What we have at present is primarily two leagues, two groups of capitalist powers. We have before us all the world’s greatest capitalist powers Britain, France, America, and Germany who for decades have doggedly pursued a policy of incessant economic rivalry aimed at achieving world supremacy, subjugating the small nations, and making threefold and tenfold profits on banking capital, which has caught the whole world in the net of its influence. That is what Britain’s and Germany’s policies really amount to. I stress this fact. This fact can never be emphasised strongly enough, because if we forget this we shall never understand what this war is about….
On the one hand we have Britain, a country which owns the greater part of the globe, a country which ranks first in wealth, which has created this wealth not so much by the labour of its workers as by the exploitation of innumerable colonies, by the vast power of its banks which have developed at the head of all the others into an insignificantly small group of some four or five super-banks handling billions of rubles, and handling them in such a way that it can he said without exaggeration that there is not a patch of land in the world today on which this capital has not laid its heavy hand, not a patch of land which British capital has not enmeshed by a thousand threads. This capital grew to such dimensions by the turn of the century that its activities extended far beyond the borders of individual states and formed a group of giant banks possessed of fabulous wealth. Having begotten this tiny group of banks, it has caught the whole world in the net of its billions. This is the sum and substance of Britain’s economic policy and of the economic policy of France…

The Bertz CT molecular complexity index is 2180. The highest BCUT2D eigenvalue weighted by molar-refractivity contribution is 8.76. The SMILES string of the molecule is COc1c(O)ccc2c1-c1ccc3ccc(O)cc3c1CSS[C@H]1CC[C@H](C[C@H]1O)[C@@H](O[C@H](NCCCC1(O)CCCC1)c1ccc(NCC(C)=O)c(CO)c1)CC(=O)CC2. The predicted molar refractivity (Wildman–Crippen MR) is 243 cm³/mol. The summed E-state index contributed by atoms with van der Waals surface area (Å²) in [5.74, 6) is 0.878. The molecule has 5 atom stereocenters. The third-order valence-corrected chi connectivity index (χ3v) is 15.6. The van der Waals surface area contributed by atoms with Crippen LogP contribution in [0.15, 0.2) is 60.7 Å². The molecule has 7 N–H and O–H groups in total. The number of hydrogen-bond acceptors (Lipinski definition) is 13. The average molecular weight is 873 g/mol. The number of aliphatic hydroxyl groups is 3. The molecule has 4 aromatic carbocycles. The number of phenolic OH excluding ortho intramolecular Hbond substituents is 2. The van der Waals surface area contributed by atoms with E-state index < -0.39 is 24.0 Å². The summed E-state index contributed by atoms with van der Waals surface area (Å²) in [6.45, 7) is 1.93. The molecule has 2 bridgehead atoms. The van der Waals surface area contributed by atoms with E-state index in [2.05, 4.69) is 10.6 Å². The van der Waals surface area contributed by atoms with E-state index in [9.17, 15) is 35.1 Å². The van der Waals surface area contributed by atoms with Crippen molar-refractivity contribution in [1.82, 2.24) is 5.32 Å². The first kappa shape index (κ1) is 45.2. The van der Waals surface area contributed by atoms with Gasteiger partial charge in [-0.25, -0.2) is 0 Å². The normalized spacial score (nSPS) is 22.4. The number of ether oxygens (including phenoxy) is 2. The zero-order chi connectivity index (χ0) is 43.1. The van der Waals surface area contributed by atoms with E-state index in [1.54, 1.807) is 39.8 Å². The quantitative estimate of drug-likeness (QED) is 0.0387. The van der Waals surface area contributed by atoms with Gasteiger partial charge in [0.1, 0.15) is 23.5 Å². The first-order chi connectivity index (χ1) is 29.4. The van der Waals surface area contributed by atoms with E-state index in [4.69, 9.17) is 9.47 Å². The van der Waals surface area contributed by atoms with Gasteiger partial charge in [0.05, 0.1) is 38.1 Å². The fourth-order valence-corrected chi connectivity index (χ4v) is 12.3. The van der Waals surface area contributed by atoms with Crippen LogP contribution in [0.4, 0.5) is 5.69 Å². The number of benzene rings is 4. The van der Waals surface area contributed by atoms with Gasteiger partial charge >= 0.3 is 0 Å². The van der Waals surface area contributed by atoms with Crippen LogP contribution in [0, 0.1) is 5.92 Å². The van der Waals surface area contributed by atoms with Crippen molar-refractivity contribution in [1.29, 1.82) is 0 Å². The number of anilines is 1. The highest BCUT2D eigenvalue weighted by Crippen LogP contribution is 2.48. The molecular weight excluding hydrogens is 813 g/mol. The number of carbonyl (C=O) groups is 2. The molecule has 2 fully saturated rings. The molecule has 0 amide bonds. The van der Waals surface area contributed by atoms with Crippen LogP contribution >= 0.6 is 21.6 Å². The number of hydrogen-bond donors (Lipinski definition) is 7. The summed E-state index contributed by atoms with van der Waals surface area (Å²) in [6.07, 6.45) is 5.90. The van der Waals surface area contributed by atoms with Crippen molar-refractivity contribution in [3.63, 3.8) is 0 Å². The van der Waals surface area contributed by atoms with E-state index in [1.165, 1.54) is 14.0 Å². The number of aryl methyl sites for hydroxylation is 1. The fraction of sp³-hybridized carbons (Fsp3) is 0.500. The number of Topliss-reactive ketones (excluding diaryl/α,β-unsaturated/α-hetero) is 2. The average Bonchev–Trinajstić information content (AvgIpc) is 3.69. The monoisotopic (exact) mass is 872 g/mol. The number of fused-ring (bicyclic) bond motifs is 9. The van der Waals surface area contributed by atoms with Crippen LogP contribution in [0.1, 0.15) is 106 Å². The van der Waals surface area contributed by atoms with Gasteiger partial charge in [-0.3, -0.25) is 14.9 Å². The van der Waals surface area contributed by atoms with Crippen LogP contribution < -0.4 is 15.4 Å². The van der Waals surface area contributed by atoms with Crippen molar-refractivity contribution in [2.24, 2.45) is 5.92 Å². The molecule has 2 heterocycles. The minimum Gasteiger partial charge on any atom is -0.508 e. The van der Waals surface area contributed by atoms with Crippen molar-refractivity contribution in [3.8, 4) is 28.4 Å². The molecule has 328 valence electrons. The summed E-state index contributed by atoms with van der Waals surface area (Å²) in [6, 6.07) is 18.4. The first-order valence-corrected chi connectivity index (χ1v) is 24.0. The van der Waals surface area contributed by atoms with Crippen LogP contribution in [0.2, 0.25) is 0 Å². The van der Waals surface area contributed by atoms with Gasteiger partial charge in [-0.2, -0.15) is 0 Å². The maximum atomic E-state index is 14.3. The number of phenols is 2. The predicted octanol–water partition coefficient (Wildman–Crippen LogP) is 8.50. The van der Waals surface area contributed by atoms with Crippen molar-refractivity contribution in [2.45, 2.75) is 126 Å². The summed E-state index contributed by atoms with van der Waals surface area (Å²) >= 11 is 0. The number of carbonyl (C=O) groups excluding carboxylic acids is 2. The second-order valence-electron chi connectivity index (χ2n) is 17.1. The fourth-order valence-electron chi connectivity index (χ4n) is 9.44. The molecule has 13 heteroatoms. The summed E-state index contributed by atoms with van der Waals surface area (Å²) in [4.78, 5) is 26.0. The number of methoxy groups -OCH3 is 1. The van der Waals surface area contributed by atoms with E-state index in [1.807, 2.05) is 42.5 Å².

On the other hand, opposed to this, mainly Anglo-French group, we have another group of capitalists, an even more rapacious, even more predatory one, a group who came to the capitalist banqueting table when all the seats were occupied, but who introduced into the struggle new methods for developing capitalist production, improved techniques, and superior organisation, which turned the old capitalism, the capitalism of the free-competition age, into the capitalism of giant trusts, syndicates, and cartels. This group introduced the beginnings of state-controlled capitalist production, combining the colossal power of capitalism with the colossal power of the state into a single mechanism and bringing tens of millions of people within the single organisation of state capitalism. Here is economic history, here is diplomatic history, covering several decades, from which no one can get away. It is the one and only guide-post to a proper solution of the problem of war; it leads you to the conclusion that the present war, too, is the outcome of the policies of the classes who have come to grips in it, of the two supreme giants, who, long before the war, had caught the whole world, all countries, in the net of financial exploitation and economically divided the globe up among themselves. They were bound to clash, because a redivision of this supremacy, from the point of view of capitalism, had become inevitable.